Prime Minister Justin Trudeau’s government is planning to make a series of amendments to toughen Canadian competition rules.
In a brief section on page 72 of the 2022 budgetthe government said it will make a series of “legislative amendments” to update the Competition Act for the digital era. As part of those changes, the government promised to tackle anti-competitive conspiracies between competitors that hurt workers. For some, the line was a hint that a fix could finally be coming for Canada’s limp approach to wage fixing.
The Trudeau government has been facing calls to strengthen the law against wage fixing since 2020, when Canada’s three largest grocers cancelled $2-per-hour “hero pay” bonuses for their front-line workers on the same day.
The bureau declined to investigate the case — a move that many, including a former competition commissioner, saw as an example of the law’s blindspot when it comes to workers.
“It became very clear that our laws were insufficient for addressing wage fixing,” said Liberal MP Nathaniel Erskine-Smith, who has been a loud proponent of competition reform since the hero pay scandal.
In a parliamentary hearing into the scandal in 2020, Erskine-Smith sparred with executives from Loblaw Companies Ltd., Metro Inc., and Sobeys’ parent company Empire Co. Ltd. “How can you in good conscience put profits before people in a pandemic ?” he said, after asking each executive to list their multi-million-dollar salaries. Both Metro and Loblaw said they contacted competitors before cancelling the premiums. All three companies denied wrongdoing in the case.
Erskine-Smith has been pushing for a change to the act that would make wage fixing a criminal offence. As it stands, wage fixing can only be pursued as a civil offence. That’s because it’s considered to be a “supply-side” cartel — the sort of conspiracy where competitors get together to fix the price of their business inputs, rather than the products they sell.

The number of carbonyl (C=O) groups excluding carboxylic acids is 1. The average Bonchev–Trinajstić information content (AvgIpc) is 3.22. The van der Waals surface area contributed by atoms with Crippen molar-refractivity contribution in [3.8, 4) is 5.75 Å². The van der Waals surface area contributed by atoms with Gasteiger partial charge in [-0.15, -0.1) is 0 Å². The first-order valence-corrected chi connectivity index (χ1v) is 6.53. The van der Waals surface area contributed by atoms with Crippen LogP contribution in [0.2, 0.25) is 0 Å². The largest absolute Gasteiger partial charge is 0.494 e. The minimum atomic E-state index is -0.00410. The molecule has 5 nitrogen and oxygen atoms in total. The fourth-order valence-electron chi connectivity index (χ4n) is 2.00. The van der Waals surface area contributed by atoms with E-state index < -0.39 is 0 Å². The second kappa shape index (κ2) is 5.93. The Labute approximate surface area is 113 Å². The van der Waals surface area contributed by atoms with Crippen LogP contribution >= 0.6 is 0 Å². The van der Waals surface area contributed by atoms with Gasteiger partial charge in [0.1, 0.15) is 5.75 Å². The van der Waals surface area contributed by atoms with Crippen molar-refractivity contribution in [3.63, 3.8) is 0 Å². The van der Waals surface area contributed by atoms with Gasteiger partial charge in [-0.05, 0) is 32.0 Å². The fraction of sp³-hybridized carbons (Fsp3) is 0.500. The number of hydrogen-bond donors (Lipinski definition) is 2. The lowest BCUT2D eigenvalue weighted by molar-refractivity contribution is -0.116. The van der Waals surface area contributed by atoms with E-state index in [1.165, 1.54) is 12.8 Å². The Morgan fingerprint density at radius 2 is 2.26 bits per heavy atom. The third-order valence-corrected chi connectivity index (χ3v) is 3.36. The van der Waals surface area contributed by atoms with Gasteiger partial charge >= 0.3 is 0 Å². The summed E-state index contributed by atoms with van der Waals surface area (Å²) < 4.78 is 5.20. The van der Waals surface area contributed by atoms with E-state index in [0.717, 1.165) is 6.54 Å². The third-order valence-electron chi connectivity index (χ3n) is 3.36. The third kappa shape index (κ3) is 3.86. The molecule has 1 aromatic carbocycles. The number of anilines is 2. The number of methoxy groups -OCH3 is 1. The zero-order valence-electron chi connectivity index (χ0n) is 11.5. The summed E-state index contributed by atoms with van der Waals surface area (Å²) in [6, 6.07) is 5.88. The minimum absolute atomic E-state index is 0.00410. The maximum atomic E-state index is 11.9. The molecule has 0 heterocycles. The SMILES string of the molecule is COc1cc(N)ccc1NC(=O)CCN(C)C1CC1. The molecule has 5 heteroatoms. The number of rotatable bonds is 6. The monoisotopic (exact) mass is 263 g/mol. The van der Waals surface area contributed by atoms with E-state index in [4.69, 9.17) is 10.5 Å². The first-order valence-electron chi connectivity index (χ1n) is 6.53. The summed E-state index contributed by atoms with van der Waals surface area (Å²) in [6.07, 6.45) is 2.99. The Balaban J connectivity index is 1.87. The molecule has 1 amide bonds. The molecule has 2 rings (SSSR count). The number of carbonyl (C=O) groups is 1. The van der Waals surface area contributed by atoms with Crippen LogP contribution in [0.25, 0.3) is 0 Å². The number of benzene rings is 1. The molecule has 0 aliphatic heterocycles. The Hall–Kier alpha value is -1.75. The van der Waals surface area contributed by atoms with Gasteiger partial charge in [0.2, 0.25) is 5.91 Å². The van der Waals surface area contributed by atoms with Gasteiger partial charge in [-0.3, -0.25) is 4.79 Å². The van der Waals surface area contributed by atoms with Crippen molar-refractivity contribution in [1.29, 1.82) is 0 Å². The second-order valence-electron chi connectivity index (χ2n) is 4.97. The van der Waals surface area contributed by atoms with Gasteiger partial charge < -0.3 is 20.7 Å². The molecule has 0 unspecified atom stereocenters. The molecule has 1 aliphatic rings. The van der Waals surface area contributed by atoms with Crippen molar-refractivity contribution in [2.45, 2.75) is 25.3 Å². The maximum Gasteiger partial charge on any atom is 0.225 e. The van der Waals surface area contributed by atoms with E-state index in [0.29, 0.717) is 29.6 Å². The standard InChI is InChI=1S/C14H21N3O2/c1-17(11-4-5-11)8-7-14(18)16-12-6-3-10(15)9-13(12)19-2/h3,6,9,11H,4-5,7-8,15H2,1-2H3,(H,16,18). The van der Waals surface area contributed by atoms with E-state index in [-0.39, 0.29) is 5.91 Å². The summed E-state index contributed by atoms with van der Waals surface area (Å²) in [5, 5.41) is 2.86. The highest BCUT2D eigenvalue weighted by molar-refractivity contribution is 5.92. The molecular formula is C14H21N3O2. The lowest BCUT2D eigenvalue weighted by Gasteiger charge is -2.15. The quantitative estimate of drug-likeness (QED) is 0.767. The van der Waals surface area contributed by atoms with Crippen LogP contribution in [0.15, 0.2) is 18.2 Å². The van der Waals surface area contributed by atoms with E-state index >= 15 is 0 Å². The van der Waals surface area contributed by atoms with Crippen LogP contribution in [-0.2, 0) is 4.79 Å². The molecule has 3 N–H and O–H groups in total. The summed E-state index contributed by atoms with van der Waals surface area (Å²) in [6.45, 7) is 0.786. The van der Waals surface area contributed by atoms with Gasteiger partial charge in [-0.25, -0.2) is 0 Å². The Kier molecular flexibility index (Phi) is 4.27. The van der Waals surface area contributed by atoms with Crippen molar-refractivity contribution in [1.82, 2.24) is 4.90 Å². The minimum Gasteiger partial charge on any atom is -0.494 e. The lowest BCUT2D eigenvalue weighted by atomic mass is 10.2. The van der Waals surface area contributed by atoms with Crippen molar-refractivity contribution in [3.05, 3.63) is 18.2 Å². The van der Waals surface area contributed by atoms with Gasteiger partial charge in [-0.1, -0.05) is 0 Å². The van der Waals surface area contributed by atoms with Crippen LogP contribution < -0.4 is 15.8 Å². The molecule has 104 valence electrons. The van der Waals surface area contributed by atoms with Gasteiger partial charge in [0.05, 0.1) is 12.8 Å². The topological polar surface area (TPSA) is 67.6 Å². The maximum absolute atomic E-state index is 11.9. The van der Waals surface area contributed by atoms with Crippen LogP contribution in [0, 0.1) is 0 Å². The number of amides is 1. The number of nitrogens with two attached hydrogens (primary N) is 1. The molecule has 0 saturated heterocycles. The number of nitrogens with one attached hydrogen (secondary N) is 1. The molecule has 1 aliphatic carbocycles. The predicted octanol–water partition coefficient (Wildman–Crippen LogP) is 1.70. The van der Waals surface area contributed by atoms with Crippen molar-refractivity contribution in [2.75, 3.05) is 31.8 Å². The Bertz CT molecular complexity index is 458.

Those types of agreements can be considered positive if, say, a group of independents pool their resources to buy supplies in bulk as a way of keeping prices lower for consumers. So in the civil stream, the bureau has to prove the behaviour hurt competition. In criminal cases, it’s considered a given that the behaviour is anti-competitive, so the bureau doesn’t have to prove it.
Around the time of the hero-pay scandal, Competition Bureau Commissioner Matthew Boswell said it’s difficult to prove wage fixing actually hurts competition. In the last year, Boswell has been an outspoken advocate for competition reform in Canada, arguing the law is toothless, outdated , and out of step with the US and other allies.
Industry Minister François-Philippe Champagne announced a review in February to look at improving the Competition Act, including “tackling wage fixing agreements.”
In the budget, the government said it will start conducting broad consultations on the “role and functioning” of the law. But the government also noted some “shortcomings” in the act that can be fixed easily. In a coming series of legislative amendments, the Liberals said they will fix loopholes, tackle “practices harmful to workers and consumers,” and modernize penalties and update the law for “today’s digital reality.”
“I welcome the announcement of amendments to the Competition Act and look forward to the upcoming broad consultation on the Act and the enforcement regime,” Boswell said in a statement on Friday.
Canada’s unemployment rate falls to record low of 5.3%
Chrystia Freeland finally gets serious with her second budget
Food industry heavyweights to sit down and hash out code of conduct: internal report
Erskine-Smith said he hopes the language means the government will add a wage-fixing amendment to the Budget Implementation Act (BIA), rather than the lengthier process of standalone legislation. “If it’s through the BIA,” he said, “you might see changes passed by June.”
But Jennifer Quaid, who specializes in competition law at the University of Ottawa, said that adding wage fixing as criminal offence under the act might not be the “magic solution” that some make it out to be.
“It’s definitely not a slam dunk,” Quaid said. “It’s extremely short sighted to believe that that is going to be the solution to your problem, because criminal cases are hard to bring and by definition, they shouldn’t be that common. “